Thermal transport and thermoelectric phenomena in unconventional metals and superconductors
Conduction of heat in a material via heat currents is a phenomenon analogous to charge transport via electrical currents. Thermoelectric phenomena arise from the entanglement of thermal and electrical transport processes due to (1) heat transport by charge carriers and (2) scattering processes between charge carriers and other heat-carrying quasiparticles, e.g. phonons. By studying the thermal conductivity κ, the thermopower S and the Nernst coefficient N at low temperatures and magnetic fields, we gain valuable information on charge and heat carriers and low energy excitations. Combined with knowledge of the electrical resistance, these measurements give the unique opportunity to disentangle different scattering mechanisms.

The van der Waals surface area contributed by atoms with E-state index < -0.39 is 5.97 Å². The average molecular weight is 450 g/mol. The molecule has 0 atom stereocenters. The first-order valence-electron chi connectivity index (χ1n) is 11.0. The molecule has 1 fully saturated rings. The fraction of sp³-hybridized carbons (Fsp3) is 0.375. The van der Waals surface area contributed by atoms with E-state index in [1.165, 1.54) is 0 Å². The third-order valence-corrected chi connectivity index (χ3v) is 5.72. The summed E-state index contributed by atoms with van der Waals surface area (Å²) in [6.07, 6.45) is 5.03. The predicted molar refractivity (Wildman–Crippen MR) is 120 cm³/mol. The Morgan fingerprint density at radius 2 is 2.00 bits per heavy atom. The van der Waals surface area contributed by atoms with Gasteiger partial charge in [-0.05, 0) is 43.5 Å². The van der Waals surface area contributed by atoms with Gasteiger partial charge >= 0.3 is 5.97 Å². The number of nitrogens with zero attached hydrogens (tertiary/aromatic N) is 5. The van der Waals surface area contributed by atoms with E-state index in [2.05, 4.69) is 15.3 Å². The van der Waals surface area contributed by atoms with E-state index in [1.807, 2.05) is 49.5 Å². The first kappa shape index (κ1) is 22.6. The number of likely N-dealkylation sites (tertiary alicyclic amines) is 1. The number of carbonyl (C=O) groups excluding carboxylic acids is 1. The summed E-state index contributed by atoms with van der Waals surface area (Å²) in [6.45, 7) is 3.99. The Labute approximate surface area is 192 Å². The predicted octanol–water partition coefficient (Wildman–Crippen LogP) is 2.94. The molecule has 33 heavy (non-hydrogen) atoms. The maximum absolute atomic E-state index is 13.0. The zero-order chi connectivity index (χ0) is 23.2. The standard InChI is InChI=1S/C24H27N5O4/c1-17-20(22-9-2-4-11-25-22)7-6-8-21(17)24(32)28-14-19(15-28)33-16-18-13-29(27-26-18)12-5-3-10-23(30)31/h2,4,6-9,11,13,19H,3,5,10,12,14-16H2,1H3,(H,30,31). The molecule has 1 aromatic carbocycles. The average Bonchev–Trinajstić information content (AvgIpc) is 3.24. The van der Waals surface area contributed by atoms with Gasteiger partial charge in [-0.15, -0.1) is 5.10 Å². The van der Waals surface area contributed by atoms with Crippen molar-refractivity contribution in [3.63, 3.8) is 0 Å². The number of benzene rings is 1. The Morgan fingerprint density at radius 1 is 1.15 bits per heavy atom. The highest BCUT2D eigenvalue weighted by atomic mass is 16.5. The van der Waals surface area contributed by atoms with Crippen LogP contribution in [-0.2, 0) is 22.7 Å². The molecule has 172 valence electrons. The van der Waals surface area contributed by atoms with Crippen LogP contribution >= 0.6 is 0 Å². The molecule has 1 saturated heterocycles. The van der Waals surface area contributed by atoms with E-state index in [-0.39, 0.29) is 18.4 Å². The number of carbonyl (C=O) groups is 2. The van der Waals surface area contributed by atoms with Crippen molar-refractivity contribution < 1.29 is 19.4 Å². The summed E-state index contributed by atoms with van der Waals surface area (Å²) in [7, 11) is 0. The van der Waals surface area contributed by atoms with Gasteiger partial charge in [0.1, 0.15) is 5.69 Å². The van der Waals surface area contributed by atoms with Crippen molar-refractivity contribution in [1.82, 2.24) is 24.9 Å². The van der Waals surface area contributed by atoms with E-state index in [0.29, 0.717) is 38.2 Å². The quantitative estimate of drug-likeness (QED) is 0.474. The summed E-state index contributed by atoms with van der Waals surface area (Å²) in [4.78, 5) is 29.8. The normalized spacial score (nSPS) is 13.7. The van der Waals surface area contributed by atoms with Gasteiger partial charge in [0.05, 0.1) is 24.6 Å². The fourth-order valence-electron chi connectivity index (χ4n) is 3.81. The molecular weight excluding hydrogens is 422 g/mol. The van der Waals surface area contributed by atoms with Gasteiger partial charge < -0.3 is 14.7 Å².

We are able to perform thermal conductivity, thermopower, and Nernst effect experiments at temperatures ranging from ~30 mK to 300 K, and in magnetic fields, up to 8 T. Our studies focus on materials with unconventional transport phenomena, such as superconductors, quasi-1D conductors, rare-earth systems, Weyl semimetals, and delafossites.
To expand our experimental capabilities, we are developing a microscale thermal conductivity probe for the measurement of highly conductive samples at low temperatures. The probe under development would make samples with typical sizes of a few 100 µm accessible. Through focused ion beam milling, the sample geometry will be tailored to be well-suited for highly sensitive measurements (i.e. high aspect ratio).